The Beach And Beyond: A Guide To Fort Lauderdale, FL
The first thing that comes into your head when you think about Florida is probably the beach. Lazy days spent lounging seaside with an overloaded cooler and friends to your left and right. Fort Lauderdale will likely spark similar images, as it should. Most people do not realize how close Fort Lauderdale is to Miami, around 30 or so miles; but these two cities are vastly different, yet similar all the same. Tourism is king in both areas for good reason and the beach is a major draw for residents and visitors alike. Still, there is just something special about Fort Lauderdale and anyone who has visited this wonderful city probably knows the beach is just the beginning. Because there are so many things to enjoy, a road trip to the Fort is never a bad idea even if you have been here a dozen times before or never at all.
As beautiful and irresistible as they are, Fort Lauderdale’s beaches attract an endless number of tourists each year looking to get the perfect tan or just escape the cold for a while. Once they arrive, most visitors are drawn to the ocean and unable to break away from its grip for most of their trip. This is what Florida is all about and most people that visit probably are not normally able to enjoy year-round nice weather or the comforts of pristine beaches. Enjoy, my friends, but know that Fort Lauderdale offers many things to do and see beyond the beach.
One cool place to check out is the Fort Lauderdale Riverwalk near downtown. A solid variety of bars, restaurants, and shops are at your disposal in this classy yet chill area. On a side note, the river portion of the Riverwalk is deceptively small, no larger than an oversized canal, but you will be amazed at the size of the vessels that traverse this passage en route to or from the Atlantic Ocean. Stop in and have a drink or snack at a waterfront bar and watch as the yachts that cost probably a hundred times more than your college education cruise by. The waterway is especially busy on the weekends for those of you who really dig nice boats.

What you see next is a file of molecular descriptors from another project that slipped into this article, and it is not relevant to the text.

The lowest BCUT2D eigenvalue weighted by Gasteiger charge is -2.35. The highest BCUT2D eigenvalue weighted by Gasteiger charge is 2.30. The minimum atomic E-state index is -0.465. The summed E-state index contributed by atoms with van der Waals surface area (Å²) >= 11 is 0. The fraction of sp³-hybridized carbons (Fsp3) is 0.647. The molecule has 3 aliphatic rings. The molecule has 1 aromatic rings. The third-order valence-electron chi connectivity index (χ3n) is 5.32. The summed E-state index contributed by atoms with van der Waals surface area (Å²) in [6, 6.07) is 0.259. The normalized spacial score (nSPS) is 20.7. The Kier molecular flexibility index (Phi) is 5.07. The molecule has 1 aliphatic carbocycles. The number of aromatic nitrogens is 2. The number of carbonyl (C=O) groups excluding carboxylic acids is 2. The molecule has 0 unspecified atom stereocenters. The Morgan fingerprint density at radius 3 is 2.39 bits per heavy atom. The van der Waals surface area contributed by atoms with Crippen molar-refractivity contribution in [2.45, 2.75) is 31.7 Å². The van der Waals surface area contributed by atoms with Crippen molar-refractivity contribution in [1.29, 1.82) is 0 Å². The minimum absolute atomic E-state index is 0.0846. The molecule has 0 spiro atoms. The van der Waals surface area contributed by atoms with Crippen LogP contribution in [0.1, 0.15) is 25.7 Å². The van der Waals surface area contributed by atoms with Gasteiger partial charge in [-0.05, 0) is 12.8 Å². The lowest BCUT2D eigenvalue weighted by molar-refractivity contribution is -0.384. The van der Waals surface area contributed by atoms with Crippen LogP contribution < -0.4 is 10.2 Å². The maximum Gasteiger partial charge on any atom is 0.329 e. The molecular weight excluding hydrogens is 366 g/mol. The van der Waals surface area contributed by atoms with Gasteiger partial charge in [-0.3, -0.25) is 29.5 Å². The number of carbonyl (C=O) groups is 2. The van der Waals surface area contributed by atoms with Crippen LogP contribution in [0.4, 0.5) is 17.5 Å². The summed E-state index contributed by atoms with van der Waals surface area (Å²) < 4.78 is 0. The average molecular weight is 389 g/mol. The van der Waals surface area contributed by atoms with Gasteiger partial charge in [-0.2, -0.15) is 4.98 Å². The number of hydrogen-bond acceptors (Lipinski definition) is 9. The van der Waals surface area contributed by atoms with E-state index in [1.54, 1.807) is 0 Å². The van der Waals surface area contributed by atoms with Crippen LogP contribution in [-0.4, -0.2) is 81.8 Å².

Just to name a few attractions, the Riverwalk area is home to the Fort Lauderdale Museum of Art, the Museum of Science and Discovery, historical buildings and markers, and several parks to relax in when you need a break from exploring. As always, a little pre-trip research will go a long way and be sure to check out the Riverwalk’s website for maps and details. In addition, parking in the Riverwalk area is not normally a problem but is also not free. Most areas in Fort Lauderdale have metered parking almost everywhere- literally everywhere! Thus said, you will probably not have a problem finding a parking spot but you will most assuredly have to pay for it. No worries though, just scratch some change together and enjoy.
If you enjoy walking, leave the car parked in the same spot (check for time restrictions, though) and take Las Olas Boulevard east from the Riverwalk over to the Las Olas area for some more restaurant, bar, and shopping choices. Reward yourself for not driving by having a drink at any of the curbside cafes. This is also a great opportunity to people watch or just enjoy the weather. Shopping fans will love the eclectic variety of boutiques lining Las Olas Boulevard, but beware of the prices.
When the call of the beach is too much to handle, get back in the car and drive the two miles to the beach. Let Fort Lauderdale amaze you with its attractions, beaches, and how close they all are to each other. On top of this, there is never a bad time of the year to visit. The heat and humidity of the summer are easily corrected with a dip in the ocean followed by a cold beer. Subtract a few degrees and the humidity and you have the other three “seasons” in Fort Lauderdale. So road trip it to the Fort, fellow travelers, and know that there is much to do beyond the beach.
By: Gordon Alford